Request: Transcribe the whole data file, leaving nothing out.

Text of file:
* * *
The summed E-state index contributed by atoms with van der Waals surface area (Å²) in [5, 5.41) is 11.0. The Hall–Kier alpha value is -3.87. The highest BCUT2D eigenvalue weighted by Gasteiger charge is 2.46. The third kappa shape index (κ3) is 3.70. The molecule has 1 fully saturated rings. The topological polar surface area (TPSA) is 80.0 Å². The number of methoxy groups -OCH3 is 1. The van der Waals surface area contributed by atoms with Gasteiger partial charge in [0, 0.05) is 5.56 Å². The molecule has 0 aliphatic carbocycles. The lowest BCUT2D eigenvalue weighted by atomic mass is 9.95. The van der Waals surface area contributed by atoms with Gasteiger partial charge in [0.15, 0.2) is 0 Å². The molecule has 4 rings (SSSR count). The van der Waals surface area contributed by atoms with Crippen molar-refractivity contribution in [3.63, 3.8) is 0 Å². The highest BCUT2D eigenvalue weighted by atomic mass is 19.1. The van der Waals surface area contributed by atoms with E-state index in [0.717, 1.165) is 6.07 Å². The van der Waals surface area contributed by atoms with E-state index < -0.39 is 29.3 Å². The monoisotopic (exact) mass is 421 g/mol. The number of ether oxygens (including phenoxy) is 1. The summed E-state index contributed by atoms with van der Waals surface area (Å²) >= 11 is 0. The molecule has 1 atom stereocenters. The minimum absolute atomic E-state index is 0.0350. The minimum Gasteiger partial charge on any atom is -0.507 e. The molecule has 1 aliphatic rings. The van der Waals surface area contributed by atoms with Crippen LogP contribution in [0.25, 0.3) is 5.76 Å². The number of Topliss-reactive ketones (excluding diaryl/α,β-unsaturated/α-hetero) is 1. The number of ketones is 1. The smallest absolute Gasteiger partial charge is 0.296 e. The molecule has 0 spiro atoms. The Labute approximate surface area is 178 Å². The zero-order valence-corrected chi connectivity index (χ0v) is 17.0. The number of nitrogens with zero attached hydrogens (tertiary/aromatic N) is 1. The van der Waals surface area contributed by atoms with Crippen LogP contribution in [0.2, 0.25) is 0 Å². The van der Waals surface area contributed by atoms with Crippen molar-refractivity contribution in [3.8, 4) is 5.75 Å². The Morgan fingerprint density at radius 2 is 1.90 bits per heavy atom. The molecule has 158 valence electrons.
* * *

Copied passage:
The summed E-state index contributed by atoms with van der Waals surface area (Å²) in [5, 5.41) is 11.0. The Hall–Kier alpha value is -3.87. The highest BCUT2D eigenvalue weighted by Gasteiger charge is 2.46. The third kappa shape index (κ3) is 3.70. The molecule has 1 fully saturated rings. The topological polar surface area (TPSA) is 80.0 Å². The number of methoxy groups -OCH3 is 1. The van der Waals surface area contributed by atoms with Gasteiger partial charge in [0, 0.05) is 5.56 Å². The molecule has 0 aliphatic carbocycles. The lowest BCUT2D eigenvalue weighted by atomic mass is 9.95. The van der Waals surface area contributed by atoms with Gasteiger partial charge in [0.15, 0.2) is 0 Å². The molecule has 4 rings (SSSR count). The van der Waals surface area contributed by atoms with Crippen molar-refractivity contribution in [3.63, 3.8) is 0 Å². The highest BCUT2D eigenvalue weighted by atomic mass is 19.1. The van der Waals surface area contributed by atoms with E-state index in [0.717, 1.165) is 6.07 Å². The van der Waals surface area contributed by atoms with E-state index < -0.39 is 29.3 Å². The monoisotopic (exact) mass is 421 g/mol. The number of ether oxygens (including phenoxy) is 1. The summed E-state index contributed by atoms with van der Waals surface area (Å²) >= 11 is 0. The molecule has 1 atom stereocenters. The minimum absolute atomic E-state index is 0.0350. The minimum Gasteiger partial charge on any atom is -0.507 e. The molecule has 1 aliphatic rings. The van der Waals surface area contributed by atoms with Crippen LogP contribution in [0.25, 0.3) is 5.76 Å². The number of Topliss-reactive ketones (excluding diaryl/α,β-unsaturated/α-hetero) is 1. The number of ketones is 1. The smallest absolute Gasteiger partial charge is 0.296 e. The molecule has 0 spiro atoms. The Labute approximate surface area is 178 Å². The zero-order valence-corrected chi connectivity index (χ0v) is 17.0. The number of nitrogens with zero attached hydrogens (tertiary/aromatic N) is 1. The van der Waals surface area contributed by atoms with Crippen LogP contribution in [0.2, 0.25) is 0 Å². The van der Waals surface area contributed by atoms with Crippen molar-refractivity contribution in [3.8, 4) is 5.75 Å². The Morgan fingerprint density at radius 2 is 1.90 bits per heavy atom. The molecule has 158 valence electrons.